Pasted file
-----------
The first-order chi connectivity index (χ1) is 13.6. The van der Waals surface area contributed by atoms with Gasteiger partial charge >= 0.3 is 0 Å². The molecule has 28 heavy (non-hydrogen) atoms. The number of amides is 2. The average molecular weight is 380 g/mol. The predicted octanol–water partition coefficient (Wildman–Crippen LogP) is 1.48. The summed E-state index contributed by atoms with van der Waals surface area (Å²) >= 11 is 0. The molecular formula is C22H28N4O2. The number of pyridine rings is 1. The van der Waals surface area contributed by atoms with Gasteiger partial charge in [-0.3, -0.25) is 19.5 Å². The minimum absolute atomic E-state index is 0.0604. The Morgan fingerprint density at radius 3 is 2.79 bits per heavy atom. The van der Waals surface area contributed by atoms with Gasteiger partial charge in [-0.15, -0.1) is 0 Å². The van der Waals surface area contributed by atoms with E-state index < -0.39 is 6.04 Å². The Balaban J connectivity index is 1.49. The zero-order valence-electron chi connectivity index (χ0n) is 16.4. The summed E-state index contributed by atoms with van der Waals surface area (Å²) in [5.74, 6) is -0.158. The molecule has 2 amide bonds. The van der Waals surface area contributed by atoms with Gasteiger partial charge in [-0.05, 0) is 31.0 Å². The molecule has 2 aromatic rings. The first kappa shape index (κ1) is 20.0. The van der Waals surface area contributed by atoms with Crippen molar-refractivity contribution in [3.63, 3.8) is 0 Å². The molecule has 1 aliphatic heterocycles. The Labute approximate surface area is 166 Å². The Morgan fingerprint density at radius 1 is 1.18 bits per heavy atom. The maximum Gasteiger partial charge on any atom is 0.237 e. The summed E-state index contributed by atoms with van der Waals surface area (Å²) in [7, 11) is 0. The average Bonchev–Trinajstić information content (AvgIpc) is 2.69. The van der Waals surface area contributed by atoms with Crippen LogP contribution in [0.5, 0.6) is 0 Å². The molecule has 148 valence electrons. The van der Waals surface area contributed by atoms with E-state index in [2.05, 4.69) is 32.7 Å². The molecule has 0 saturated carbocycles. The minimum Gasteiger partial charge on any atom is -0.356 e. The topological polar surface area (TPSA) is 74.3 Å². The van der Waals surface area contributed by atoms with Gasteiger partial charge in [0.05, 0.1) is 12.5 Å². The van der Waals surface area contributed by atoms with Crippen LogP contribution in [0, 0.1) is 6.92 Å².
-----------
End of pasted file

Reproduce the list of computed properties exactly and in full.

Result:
The first-order chi connectivity index (χ1) is 13.6. The van der Waals surface area contributed by atoms with Gasteiger partial charge >= 0.3 is 0 Å². The molecule has 28 heavy (non-hydrogen) atoms. The number of amides is 2. The average molecular weight is 380 g/mol. The predicted octanol–water partition coefficient (Wildman–Crippen LogP) is 1.48. The summed E-state index contributed by atoms with van der Waals surface area (Å²) >= 11 is 0. The molecular formula is C22H28N4O2. The number of pyridine rings is 1. The van der Waals surface area contributed by atoms with Gasteiger partial charge in [-0.3, -0.25) is 19.5 Å². The minimum absolute atomic E-state index is 0.0604. The Morgan fingerprint density at radius 3 is 2.79 bits per heavy atom. The van der Waals surface area contributed by atoms with Gasteiger partial charge in [-0.15, -0.1) is 0 Å². The van der Waals surface area contributed by atoms with E-state index < -0.39 is 6.04 Å². The Balaban J connectivity index is 1.49. The zero-order valence-electron chi connectivity index (χ0n) is 16.4. The summed E-state index contributed by atoms with van der Waals surface area (Å²) in [5.74, 6) is -0.158. The molecule has 2 amide bonds. The van der Waals surface area contributed by atoms with Gasteiger partial charge in [-0.05, 0) is 31.0 Å². The molecule has 2 aromatic rings. The first kappa shape index (κ1) is 20.0. The van der Waals surface area contributed by atoms with Crippen molar-refractivity contribution in [3.63, 3.8) is 0 Å². The molecule has 1 aliphatic heterocycles. The Labute approximate surface area is 166 Å². The Morgan fingerprint density at radius 1 is 1.18 bits per heavy atom. The maximum Gasteiger partial charge on any atom is 0.237 e. The summed E-state index contributed by atoms with van der Waals surface area (Å²) in [7, 11) is 0. The average Bonchev–Trinajstić information content (AvgIpc) is 2.69. The van der Waals surface area contributed by atoms with Crippen LogP contribution in [0.5, 0.6) is 0 Å². The molecule has 148 valence electrons. The van der Waals surface area contributed by atoms with E-state index in [2.05, 4.69) is 32.7 Å². The molecule has 0 saturated carbocycles. The minimum Gasteiger partial charge on any atom is -0.356 e. The topological polar surface area (TPSA) is 74.3 Å². The van der Waals surface area contributed by atoms with Gasteiger partial charge in [0.05, 0.1) is 12.5 Å². The van der Waals surface area contributed by atoms with Crippen LogP contribution in [0, 0.1) is 6.92 Å².